Sunday, July 22, 2012


This is the Holy Communion Procession at St. John's Episcopal Church in Detroit, Michigan. Please note the particulars of what is missing, which I will discuss below, as it concerns the "normative" way to receive Holy Communion at the "Normative" Mass of the Latin Rite, what is also called the Ordinary Form of the Mass:

What you see in the Episcopal Church is their version of the Holy Communion Procession. It is very clearly a Holy Communion Procession. But how many Holy Communion Processions do you see? One? No! There are two Holy Communion Processions. There is the procession of the Communicants to their station at the altar railing. Then there is the Holy Communion Procession of the Priest with the Consecrated Host and the two Chalice Ministers,both of whom are lay people but vested for this awesome ministry.

These two processions, mimic what occurs (or at least should occur) at every Catholic Mass. First the laity dress for Mass at home, hopefully in their "Sunday Best." Then they process to the Church, greeting people as they arrive at the doors of the Church and then enter solemnly to their positions in the nave of the Church, the pews, spending quiet time in prayer in meditation, preparing themselves as though they were praying the Prayers at the Foot of the Altar.

Then there is the Procession with the Priest and the ministers of the Mass to begin the Mass. Here we see that symbolically, the people are called or summoned by Christ to Church and then Christ comes to them in the Priest as the Mass begins.

In the traditional method of receiving Holy Communion in the Catholic Church, which is now totally lacking in the "Normative Form" of the Mass, the same thing happens at the time of Holy Communion which is so obvious in the video above.

The people process to the altar railing, which is an extension of the Altar table. In fact in some places, the altar railing has a cloth draped over it making it look like a tablecloth. In the video above, it is very clear that the communicants are in procession to their table as they kneel at it and await the procession of our Lord to them.

But what is missing in most Catholic Masses today is the procession of the priest and the Extraordinary Ministers of Holy Communion to the communicants. In the revised form of receiving Holy Communion, what is called the "normative" form, the priest, deacon and any extraordinary ministers of Holy Communion are more like pedestals, stationary like frozen statues, for the people to come, like going to a window at a fast food restaurant to pick up your meal, unlike going to a sit down restaurant and having the waiters process to you with your meal. The first is "grazing" and the second is "true dinning."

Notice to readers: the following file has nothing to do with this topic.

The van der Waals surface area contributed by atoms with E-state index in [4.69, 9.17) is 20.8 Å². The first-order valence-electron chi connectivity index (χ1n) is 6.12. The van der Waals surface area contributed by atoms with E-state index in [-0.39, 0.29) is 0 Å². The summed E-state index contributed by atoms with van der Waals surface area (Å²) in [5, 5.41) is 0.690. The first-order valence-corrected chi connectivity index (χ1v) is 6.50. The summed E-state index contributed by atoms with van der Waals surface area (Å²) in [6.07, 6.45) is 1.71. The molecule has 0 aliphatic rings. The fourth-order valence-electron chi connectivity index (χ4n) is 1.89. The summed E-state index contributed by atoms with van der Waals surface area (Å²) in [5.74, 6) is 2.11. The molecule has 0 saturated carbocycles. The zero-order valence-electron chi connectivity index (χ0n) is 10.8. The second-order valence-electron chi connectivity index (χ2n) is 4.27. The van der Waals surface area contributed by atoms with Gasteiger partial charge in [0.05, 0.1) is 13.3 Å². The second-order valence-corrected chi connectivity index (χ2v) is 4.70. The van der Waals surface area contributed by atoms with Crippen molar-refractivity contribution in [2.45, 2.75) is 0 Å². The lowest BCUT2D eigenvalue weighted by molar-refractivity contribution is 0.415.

What the Episcopal method of distributing Holy Communion above shows very clearly and what every Catholic Mass once showed very clearly through signs and symbols, is that salvation is a two way street, a two way procession! First by God's divine initiative, He processes to us with His Son, which is unmerited and a sign of His unconditional love for us. Salvation always begins with God throughout salvation history. Because of Original Sin and actual sin, sinners often process away from God or separate themselves from God by their actions and omissions.

The very fact that anyone processes to Mass is a sign that God has summoned them there and they have responded to this grace by actually going in procession to Mass! At Mass and if in a state of grace, free of sin, either venial or mortal, they are summoned again to the Communion rail. At the rail, they await the Holy Communion procession to them, where the priest and or any extraordinary ministers of Holy Communion bring them the Sacred Species, the Body and Blood of our Crucified, Risen and Glorified Lord under these sacred signs which also have great symbolic signage in and of themselves.

When the communicant arrives at the altar railing and humbly kneels as a sign of their soul's risen but subjugated status before the King of their Soul, Jesus Christ, who alone has made them "worthy" as unworthy as they are, to have Him come "under their roof" He has nonetheless said the "word" that has healed their soul!

This points to the necessity of this two way street of salvation, God's procession to us and ours to Him as a result of His grace! This is quite vivid in the video above isn't it in the two wonderful processions we see in action, sacramental action!?

Please note that the communicants have time to leisurely pause as they kneel and await Holy Communion coming to them in the most important procession of the Mass!
They also have time to remain briefly given thanks to God for His coming to them in Holy Communion. This is totally lacking in the perpetual motion of the laity's procession to Holy Communion and back to their pews in the normative truncated procession of the Mass today in the Ordinary Form.